New Delhi: The President of India, Ram Nath Kovind, inaugurated the Mahatma Gandhi International Sanitation Convention in New Delhi today (September 29, 2018).
Speaking on the occasion, the President said that achieving universal access to adequate and equitable sanitation and hygiene by 2030 is a major challenge in many parts of the world. Drinking water, sanitation, and hygiene are central to Sustainable Development Goal 6, especially targets 6.1, 6.2 and 6.3. Target 6.2 of the Sustainable Development Goals calls for countries to end open defecation, ensure everyone has access to a basic toilet and put in place systems for safe management of excreta.
The President said that improving access to sanitation and eradicating open defecation have enormous implications. They are critical social and economic investments. The absence of a suitable toilet and appropriate hygiene and sanitation practices can lead to malnutrition and life-long disadvantages. Therefore, for us in India – as elsewhere – a mission such as Swachh Bharat is critical to securing our human capital and our demographic dividend – and to giving our children a better future. No young girl should have to give up school only because a girls’ toilet is not available. Such an occurrence would be a scar on our collective conscience.
The President said that Swachh Bharat is a revolution playing out in real time. As an instrument of mass mobilisation, as a people’s movement, and as a national goal towards which there is near total commitment, Swachh Bharat represents the spirit of our Independence movement. India is striving to eliminate open defecation in its entirety by October 2, 2019. This is the best 150th birthday gift we can give Gandhiji.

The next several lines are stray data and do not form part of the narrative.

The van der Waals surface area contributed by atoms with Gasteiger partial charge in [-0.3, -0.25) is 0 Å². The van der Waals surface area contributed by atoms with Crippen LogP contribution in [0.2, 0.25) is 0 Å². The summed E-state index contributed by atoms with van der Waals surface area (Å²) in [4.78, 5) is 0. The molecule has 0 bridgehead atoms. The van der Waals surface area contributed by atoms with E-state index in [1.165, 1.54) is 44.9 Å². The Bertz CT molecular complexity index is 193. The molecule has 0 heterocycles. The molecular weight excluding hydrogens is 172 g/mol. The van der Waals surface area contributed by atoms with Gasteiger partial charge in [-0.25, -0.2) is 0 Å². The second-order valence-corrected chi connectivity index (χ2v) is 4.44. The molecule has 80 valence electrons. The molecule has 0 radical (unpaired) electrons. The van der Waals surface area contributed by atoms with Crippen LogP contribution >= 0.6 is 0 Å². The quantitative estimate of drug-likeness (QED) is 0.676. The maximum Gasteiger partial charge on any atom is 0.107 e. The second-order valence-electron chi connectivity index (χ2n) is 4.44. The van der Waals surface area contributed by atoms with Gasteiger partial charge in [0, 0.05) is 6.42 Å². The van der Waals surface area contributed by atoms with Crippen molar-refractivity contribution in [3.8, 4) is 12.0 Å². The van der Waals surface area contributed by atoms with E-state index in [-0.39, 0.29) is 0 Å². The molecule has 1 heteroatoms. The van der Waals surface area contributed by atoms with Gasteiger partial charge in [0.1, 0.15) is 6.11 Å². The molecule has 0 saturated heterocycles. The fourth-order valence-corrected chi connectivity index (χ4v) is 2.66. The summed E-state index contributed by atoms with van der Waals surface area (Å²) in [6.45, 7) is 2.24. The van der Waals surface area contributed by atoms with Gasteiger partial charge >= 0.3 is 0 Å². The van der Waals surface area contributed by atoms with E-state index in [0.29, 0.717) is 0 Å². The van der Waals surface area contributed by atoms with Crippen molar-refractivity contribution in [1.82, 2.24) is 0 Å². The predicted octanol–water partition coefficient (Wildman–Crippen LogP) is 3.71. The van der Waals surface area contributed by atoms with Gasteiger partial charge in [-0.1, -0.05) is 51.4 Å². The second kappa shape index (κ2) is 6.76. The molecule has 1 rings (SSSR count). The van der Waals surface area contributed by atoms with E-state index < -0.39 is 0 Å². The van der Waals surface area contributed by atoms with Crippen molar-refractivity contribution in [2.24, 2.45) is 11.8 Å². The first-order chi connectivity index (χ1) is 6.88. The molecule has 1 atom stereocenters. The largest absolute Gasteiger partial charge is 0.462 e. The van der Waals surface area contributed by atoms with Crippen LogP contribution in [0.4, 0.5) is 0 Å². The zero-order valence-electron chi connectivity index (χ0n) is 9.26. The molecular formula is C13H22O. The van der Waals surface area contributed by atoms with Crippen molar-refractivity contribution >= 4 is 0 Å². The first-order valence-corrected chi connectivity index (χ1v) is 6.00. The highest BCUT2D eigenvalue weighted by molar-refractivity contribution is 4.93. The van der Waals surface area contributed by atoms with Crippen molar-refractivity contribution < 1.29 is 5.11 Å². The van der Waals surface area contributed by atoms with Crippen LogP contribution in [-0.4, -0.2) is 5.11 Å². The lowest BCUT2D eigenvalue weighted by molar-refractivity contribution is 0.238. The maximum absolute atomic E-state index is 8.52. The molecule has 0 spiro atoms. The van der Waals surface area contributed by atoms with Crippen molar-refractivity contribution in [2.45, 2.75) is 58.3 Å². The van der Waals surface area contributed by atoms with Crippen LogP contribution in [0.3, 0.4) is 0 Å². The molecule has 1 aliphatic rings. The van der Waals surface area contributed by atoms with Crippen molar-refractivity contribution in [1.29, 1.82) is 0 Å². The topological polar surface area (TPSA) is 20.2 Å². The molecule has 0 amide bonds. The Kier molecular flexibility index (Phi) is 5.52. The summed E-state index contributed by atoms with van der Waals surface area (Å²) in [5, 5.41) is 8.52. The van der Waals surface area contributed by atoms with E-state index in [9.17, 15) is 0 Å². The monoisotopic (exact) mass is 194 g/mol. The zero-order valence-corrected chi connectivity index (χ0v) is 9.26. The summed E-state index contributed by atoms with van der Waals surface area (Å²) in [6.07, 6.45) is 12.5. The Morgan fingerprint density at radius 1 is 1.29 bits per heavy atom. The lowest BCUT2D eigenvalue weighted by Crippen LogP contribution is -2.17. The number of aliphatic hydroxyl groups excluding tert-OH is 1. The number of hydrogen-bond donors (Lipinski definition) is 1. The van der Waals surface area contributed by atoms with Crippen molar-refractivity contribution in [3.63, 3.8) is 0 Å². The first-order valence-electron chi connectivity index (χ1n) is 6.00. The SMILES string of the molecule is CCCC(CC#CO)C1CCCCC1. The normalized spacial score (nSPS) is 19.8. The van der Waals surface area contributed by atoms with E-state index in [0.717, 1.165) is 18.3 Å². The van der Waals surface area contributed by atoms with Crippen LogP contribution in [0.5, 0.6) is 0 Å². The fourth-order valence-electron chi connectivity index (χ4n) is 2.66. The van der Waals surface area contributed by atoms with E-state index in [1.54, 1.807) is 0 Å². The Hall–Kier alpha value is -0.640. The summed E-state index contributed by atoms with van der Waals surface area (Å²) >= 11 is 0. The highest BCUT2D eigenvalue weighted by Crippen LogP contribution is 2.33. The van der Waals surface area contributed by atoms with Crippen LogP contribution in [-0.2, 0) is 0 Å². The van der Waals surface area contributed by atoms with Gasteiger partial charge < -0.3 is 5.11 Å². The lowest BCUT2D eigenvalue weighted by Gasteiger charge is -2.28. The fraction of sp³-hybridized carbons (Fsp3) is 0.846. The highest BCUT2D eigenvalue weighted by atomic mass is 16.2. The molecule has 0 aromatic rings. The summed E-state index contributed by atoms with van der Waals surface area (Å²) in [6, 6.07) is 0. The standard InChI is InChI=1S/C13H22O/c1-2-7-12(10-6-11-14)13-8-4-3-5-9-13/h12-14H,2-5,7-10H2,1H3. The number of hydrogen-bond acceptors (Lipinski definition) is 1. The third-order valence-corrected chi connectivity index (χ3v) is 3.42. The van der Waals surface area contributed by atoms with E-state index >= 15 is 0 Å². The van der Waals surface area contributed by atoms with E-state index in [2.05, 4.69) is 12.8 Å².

The President said that the Swachh Bharat Mission has been shaped by among the world’s leading specialists on sanitation. It has been scripted by common Indians of uncommon quality – men and women of rare courage, of foresight, social empathy and civic pride. Individually and collectively, they have worked to free their neighbourhoods, their villages and their towns and cities from open defecation. Inch by inch, day by day, person by person, family by family, they have persuaded fellow citizens to adopt behaviour change. Our sanitation champions come from all regions of the country, all sections of society, all communities and all social and economic groups.
Addressing Ministers and delegates from 68 participating countries, the President said that our successes with Swachh Bharat, our attainments in the sphere of sanitation, our methods and our mechanisms, are available to all of them to use as they deem necessary. Access to improved sanitation is not a target and a goal for one country or the other – it is the interlinked destiny of humankind.
The President suggested five important themes that countries may choose to adopt while meeting the problem of insufficient sanitation. These are – ensure people lead the planning, implementation and management of sanitation programmes; use smart and affordable technologies for effective and efficient service delivery; eliminate all forms of inequalities in service delivery; create innovative financing instruments to fund and sustain the sanitation movement; and develop capacities within the government to plan, implement and monitor sanitation programmes.
The Mahatma Gandhi International Sanitation Convention is being organised by the Ministry of Drinking Water and Sanitation to mark the beginning of the 150th birth anniversary celebrations of Mahatma Gandhi, also coinciding with the fourth anniversary of the launch of Swachh Bharat Mission.